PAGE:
Commentary: Asylum-Seekers Find Help In San Antonio
U.S. immigration detention facilities released an unusual number of Central American asylum-seekers this past weekend, and many of them ended up in a downtown San Antonio bus station.
Meanwhile, local nonprofits scrambled to provide assistance.
At the Greyhound bus station in San Antonio, a group of 30 migrants just released from holding cells and detention centers in Dilley and Karnes counties waited for their bus to Dallas and transfers to cities all over the country.
An impatient toddler pulled on his mother's arm, knocking over the suitcase with Buzz Lightyear hanging off the handle.
The boy’s donated novelty T-shirt said, “Ladies, I have arrived.”
Perhaps that incongruous decal would elicit laughs in another context. Here, it was somehow poignant.
The mother pulled on the suitcase and shuffled to the next place in another long queue.
The boy held Buzz Lightyear’s hand and fidgeted in place.
Around mid-morning the next day, the Interfaith Welcome Coalition was set up, ready to face throngs of families being released on the border.
This week, they are seeing twice as many families on any given day. Why now? It’s a confusing motive some believe is part of the Trump administration’s creation of optics to help generate mid-term anxiety for potential Republican voters.
Some think the releases will make room for the caravan of migrants coming from Central America.
According to a statement from U.S. Immigration and Customs Enforcement, the releases are part of its efforts to hold to its own imposed limits and laws regarding the number of people it can reasonably accommodate.
The only reality for Sister Denise LaRock, bus station coordinator of the Interfaith Welcome Coalition in San Antonio, is that the families arriving at the bus station need help.
The coalition offers snacks and toiletries. They help interpret the English on the bus tickets to the newly-arrived-about-to-depart-again for parts north.
On this day, the team of volunteers sets about to review tickets of those on the latest bus to arrive — all women and children from the detention center in Dilley, Texas.
Those with connecting buses leaving immediately are sent to the front of the line — perhaps the only time these families have ever been at the front of any line, literally or figuratively.
Those with longer layovers line up in another part of the bus station where volunteers announce that they will be escorted to the Travis Park Methodist Church, where they can momentarily escape the cold, the noise and chaos, the unpleasant smells of institutional cleaning product mingled with exhaust, and the funkiness of the well-used bus station.
Sister Constanza, a new arrival from Mexico herself, tells the group to brace themselves.
It will be cold inside the church. She hugs herself and goes "brrr" — the mime meant to show the children what to expect. It is another motherly warning of what to anticipate to make the unexpected and unfamiliar easier to bear.
A few mothers squint up at the sun, warming the group.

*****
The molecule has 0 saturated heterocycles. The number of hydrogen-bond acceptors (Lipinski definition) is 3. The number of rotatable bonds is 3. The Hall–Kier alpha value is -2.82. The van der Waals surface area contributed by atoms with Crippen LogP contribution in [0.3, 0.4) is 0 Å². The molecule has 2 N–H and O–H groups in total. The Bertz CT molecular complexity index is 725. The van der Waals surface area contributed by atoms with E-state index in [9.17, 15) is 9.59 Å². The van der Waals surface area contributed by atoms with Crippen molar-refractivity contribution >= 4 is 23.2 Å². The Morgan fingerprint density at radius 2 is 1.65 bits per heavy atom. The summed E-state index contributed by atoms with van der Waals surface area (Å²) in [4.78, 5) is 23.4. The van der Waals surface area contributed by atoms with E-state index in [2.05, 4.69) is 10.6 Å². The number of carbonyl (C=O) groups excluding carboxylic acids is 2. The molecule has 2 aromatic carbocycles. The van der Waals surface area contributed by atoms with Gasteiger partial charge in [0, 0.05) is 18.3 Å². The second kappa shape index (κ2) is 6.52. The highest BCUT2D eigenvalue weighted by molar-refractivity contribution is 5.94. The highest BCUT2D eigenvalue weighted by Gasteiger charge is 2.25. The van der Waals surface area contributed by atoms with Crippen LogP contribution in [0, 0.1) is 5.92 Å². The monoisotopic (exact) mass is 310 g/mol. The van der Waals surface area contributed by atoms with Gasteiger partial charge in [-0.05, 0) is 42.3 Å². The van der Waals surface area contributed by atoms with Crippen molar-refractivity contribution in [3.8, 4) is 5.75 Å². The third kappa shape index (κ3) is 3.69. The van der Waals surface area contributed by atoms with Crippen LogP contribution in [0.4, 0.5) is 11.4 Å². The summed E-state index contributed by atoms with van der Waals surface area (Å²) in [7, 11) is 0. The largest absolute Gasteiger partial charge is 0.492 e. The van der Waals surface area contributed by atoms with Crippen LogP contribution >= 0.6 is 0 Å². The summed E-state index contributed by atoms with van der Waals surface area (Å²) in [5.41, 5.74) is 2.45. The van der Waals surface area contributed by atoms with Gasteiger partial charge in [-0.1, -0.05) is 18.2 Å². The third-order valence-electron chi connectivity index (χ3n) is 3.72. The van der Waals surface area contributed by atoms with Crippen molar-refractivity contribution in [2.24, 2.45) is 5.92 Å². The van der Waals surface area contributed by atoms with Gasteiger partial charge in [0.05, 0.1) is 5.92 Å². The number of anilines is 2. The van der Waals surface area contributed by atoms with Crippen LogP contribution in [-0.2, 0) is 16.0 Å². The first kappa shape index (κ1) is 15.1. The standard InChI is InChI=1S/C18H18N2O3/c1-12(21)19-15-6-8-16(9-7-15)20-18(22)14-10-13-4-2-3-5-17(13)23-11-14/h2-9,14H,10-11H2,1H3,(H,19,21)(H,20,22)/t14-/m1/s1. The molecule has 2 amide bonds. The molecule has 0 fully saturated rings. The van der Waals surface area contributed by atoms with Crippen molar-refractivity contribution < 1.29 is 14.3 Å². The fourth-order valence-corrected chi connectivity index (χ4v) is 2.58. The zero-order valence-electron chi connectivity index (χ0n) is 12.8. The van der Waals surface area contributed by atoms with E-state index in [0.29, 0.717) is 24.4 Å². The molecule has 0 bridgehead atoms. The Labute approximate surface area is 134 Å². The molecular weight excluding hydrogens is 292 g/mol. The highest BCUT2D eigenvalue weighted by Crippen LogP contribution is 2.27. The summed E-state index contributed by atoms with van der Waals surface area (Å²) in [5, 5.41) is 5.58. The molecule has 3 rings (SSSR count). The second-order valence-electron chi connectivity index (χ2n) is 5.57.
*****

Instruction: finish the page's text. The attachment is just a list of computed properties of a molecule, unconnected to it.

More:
But when we walk the short hallway and enter the playroom, no one notices anything, distracted instead by the magical ways the children, once quiet and clinging to their mothers, come alive, move away from them, start laughing, talking to each other, pulling toys off the shelf, hugging dolls and teddy bears, building towers of blocks, connecting magnetic train cars together and make that universal choo-choo sound for train cars, or vroom-vroom for cars, or pshoo-pshoo for tiny rockets.
The other volunteers continued the work of translating the information on the bus tickets for the women but among this particular group of volunteers, only Constanza spoke Spanish and asked for my help to translate.
When I approached, this mother tried to dissemble the fact that she was crying. “¿Que le pasa?” I asked. “No. Nada. Nada,” she insisted.
After some prodding, she finally nodded toward the middle of the room.
“Mi niña,” she said. In Spanish, she added, “Look at how skinny she is. She hasn’t eaten in four days.”
I looked across the room at the girl about 4 or 5 years old. Thin and pale she was, assuredly.
“At least she is smiling now,” added the mother at the sight of the girl playing with a small doll.
A volunteer leaped to her feet and escorted the two to the lunchroom. She said she would see about supplementing the meal with a nutritional drink.
“Surely now, her appetite is back,” we said, smoothing the weeping mother’s shoulder, patting her arm and leading her out into the hallway.
Before I left the playroom, I noticed that all the mothers sat together on the floor, resting their heads against the wall, closing their eyes for a few minutes. Here they were in another large room to hold them all in. But, this time, they are all together: mothers and children.
While they wait for the next bus that will carry them to another city, they will eat a real meal, the children will watch a Disney cartoon. The room is not too cold. No one minds that there are no chairs to sit in.
There is no crying.
There is only the sound of children, comforting smiling dolls and chubby bears, pushing trains along invisible tracks, winning all the races, stretching arms up toward the sky, guiding the rockets to infinity and beyond.
Yvette Benavides is a regular contributor and commentator for TPR. She is a professor of creative writing at Our Lady of the Lake University.